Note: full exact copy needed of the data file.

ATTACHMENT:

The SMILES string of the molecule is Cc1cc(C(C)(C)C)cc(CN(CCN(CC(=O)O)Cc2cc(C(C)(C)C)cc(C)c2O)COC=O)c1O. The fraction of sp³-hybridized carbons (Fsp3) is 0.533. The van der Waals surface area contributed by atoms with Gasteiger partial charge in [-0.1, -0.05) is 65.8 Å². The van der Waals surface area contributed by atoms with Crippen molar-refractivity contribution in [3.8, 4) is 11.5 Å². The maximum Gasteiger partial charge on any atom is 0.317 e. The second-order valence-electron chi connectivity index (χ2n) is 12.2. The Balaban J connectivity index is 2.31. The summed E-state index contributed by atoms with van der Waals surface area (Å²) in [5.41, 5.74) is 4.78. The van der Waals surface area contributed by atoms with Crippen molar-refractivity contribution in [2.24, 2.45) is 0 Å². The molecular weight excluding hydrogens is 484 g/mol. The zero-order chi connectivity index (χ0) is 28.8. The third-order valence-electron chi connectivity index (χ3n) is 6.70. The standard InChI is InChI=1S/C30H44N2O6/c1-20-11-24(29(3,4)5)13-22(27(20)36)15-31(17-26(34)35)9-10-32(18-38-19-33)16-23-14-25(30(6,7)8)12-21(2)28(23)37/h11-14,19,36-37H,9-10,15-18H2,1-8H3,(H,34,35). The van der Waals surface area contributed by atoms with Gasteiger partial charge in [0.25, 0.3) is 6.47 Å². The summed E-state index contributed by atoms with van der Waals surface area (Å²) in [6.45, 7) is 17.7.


The SMILES string of the molecule is Cc1cc(C(C)(C)C)cc(CN(CCN(CC(=O)O)Cc2cc(C(C)(C)C)cc(C)c2O)COC=O)c1O. The fraction of sp³-hybridized carbons (Fsp3) is 0.533. The van der Waals surface area contributed by atoms with Gasteiger partial charge in [-0.1, -0.05) is 65.8 Å². The van der Waals surface area contributed by atoms with Crippen molar-refractivity contribution in [3.8, 4) is 11.5 Å². The maximum Gasteiger partial charge on any atom is 0.317 e. The second-order valence-electron chi connectivity index (χ2n) is 12.2. The Balaban J connectivity index is 2.31. The summed E-state index contributed by atoms with van der Waals surface area (Å²) in [5.41, 5.74) is 4.78. The van der Waals surface area contributed by atoms with Crippen molar-refractivity contribution in [2.24, 2.45) is 0 Å². The molecular weight excluding hydrogens is 484 g/mol. The zero-order chi connectivity index (χ0) is 28.8. The third-order valence-electron chi connectivity index (χ3n) is 6.70. The standard InChI is InChI=1S/C30H44N2O6/c1-20-11-24(29(3,4)5)13-22(27(20)36)15-31(17-26(34)35)9-10-32(18-38-19-33)16-23-14-25(30(6,7)8)12-21(2)28(23)37/h11-14,19,36-37H,9-10,15-18H2,1-8H3,(H,34,35). The van der Waals surface area contributed by atoms with Gasteiger partial charge in [0.25, 0.3) is 6.47 Å². The summed E-state index contributed by atoms with van der Waals surface area (Å²) in [6.45, 7) is 17.7.